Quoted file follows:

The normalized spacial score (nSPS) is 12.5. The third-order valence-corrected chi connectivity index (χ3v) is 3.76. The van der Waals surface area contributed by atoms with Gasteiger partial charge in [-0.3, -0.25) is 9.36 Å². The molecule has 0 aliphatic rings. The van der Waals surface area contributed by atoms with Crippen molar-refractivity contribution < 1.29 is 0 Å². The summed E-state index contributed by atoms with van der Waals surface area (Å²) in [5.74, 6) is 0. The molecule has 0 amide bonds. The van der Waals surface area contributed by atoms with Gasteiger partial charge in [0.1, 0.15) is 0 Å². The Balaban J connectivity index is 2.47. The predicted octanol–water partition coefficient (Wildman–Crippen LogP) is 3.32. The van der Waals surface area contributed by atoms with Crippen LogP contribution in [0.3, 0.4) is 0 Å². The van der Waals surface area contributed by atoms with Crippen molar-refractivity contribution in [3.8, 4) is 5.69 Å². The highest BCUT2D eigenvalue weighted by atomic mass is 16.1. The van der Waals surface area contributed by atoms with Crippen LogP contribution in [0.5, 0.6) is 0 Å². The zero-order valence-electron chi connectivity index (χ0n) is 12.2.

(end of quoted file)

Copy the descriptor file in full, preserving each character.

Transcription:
The normalized spacial score (nSPS) is 12.5. The third-order valence-corrected chi connectivity index (χ3v) is 3.76. The van der Waals surface area contributed by atoms with Gasteiger partial charge in [-0.3, -0.25) is 9.36 Å². The molecule has 0 aliphatic rings. The van der Waals surface area contributed by atoms with Crippen molar-refractivity contribution < 1.29 is 0 Å². The summed E-state index contributed by atoms with van der Waals surface area (Å²) in [5.74, 6) is 0. The molecule has 0 amide bonds. The van der Waals surface area contributed by atoms with Gasteiger partial charge in [0.1, 0.15) is 0 Å². The Balaban J connectivity index is 2.47. The predicted octanol–water partition coefficient (Wildman–Crippen LogP) is 3.32. The van der Waals surface area contributed by atoms with Crippen LogP contribution in [0.3, 0.4) is 0 Å². The van der Waals surface area contributed by atoms with Crippen molar-refractivity contribution in [3.8, 4) is 5.69 Å². The highest BCUT2D eigenvalue weighted by atomic mass is 16.1. The van der Waals surface area contributed by atoms with Crippen LogP contribution in [0.5, 0.6) is 0 Å². The zero-order valence-electron chi connectivity index (χ0n) is 12.2.